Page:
The actress and writer explained that she, too, has been a victim of male harassment. "In high school a very disturbed boy told me if I didn't choose to love him he would make me," she tweeted. Thankfully, her school "handled it quickly and never questioned how [she] 'provoked' him." It's not a groundbreaking confession, but one that shows harassment does not merely affect the women who Rodger so frequently idealized as "beautiful, tall blonde-‐haired (sic) girl" in his manifesto, but all women, point blank. Like all contributions to the campaign, it advances the conversation by creating a relatively safe space for women to share their own stories.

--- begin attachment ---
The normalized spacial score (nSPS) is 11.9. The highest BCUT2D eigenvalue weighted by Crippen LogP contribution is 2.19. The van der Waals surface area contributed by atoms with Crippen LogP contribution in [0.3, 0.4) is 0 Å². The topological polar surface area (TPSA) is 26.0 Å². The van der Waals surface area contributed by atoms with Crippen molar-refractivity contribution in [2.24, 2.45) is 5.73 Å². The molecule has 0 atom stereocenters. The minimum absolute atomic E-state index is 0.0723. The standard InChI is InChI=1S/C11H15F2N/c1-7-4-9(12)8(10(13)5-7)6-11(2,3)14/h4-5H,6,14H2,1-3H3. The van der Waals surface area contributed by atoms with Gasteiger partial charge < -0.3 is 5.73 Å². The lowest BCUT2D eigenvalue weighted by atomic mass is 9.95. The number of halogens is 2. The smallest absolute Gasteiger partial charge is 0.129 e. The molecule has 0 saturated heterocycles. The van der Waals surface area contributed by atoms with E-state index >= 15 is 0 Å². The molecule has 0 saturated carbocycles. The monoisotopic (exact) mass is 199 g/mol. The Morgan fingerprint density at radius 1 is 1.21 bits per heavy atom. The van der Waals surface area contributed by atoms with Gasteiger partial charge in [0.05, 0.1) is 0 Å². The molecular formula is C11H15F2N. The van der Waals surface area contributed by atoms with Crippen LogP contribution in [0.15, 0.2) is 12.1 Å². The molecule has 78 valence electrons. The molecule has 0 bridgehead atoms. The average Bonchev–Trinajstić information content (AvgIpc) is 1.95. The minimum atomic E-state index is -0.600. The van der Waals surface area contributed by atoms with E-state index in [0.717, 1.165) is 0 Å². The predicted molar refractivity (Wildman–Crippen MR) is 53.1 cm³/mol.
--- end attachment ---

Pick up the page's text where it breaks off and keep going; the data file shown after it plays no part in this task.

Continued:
Dunham then went on to defend the campaign and her use of Elliot Rodger's name to a user who called her out for mentioning the shooter's name in a tweet. "Publicity isn't the problem," she shared. "The abject terror this instilled in women is." Which exactly why we need the #YesAllWomen campaign. (BuzzFeed)